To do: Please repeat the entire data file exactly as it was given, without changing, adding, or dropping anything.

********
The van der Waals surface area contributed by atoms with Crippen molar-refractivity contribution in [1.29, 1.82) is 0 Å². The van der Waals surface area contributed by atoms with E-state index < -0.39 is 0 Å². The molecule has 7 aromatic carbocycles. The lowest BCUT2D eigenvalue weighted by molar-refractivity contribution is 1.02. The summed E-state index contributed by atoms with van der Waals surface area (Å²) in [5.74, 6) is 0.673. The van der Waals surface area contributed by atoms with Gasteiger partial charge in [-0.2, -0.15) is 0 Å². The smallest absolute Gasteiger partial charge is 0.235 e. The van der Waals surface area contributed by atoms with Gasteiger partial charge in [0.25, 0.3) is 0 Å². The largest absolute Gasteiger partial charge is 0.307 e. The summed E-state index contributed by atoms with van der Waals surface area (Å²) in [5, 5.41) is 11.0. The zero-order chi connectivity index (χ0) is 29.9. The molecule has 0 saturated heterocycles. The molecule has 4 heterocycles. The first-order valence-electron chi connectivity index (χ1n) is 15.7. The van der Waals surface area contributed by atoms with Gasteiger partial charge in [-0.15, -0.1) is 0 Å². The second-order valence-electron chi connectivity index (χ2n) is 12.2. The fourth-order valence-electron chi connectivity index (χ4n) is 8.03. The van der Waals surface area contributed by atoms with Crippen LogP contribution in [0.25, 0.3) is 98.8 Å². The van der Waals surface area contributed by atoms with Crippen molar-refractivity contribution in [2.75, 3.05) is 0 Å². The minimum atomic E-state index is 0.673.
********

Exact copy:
The van der Waals surface area contributed by atoms with Crippen molar-refractivity contribution in [1.29, 1.82) is 0 Å². The van der Waals surface area contributed by atoms with E-state index < -0.39 is 0 Å². The molecule has 7 aromatic carbocycles. The lowest BCUT2D eigenvalue weighted by molar-refractivity contribution is 1.02. The summed E-state index contributed by atoms with van der Waals surface area (Å²) in [5.74, 6) is 0.673. The van der Waals surface area contributed by atoms with Gasteiger partial charge in [-0.2, -0.15) is 0 Å². The smallest absolute Gasteiger partial charge is 0.235 e. The van der Waals surface area contributed by atoms with Gasteiger partial charge in [0.25, 0.3) is 0 Å². The largest absolute Gasteiger partial charge is 0.307 e. The summed E-state index contributed by atoms with van der Waals surface area (Å²) in [5, 5.41) is 11.0. The zero-order chi connectivity index (χ0) is 29.9. The molecule has 0 saturated heterocycles. The molecule has 4 heterocycles. The first-order valence-electron chi connectivity index (χ1n) is 15.7. The van der Waals surface area contributed by atoms with Gasteiger partial charge in [-0.15, -0.1) is 0 Å². The second-order valence-electron chi connectivity index (χ2n) is 12.2. The fourth-order valence-electron chi connectivity index (χ4n) is 8.03. The van der Waals surface area contributed by atoms with Crippen LogP contribution in [0.25, 0.3) is 98.8 Å². The van der Waals surface area contributed by atoms with Crippen molar-refractivity contribution in [2.75, 3.05) is 0 Å². The minimum atomic E-state index is 0.673.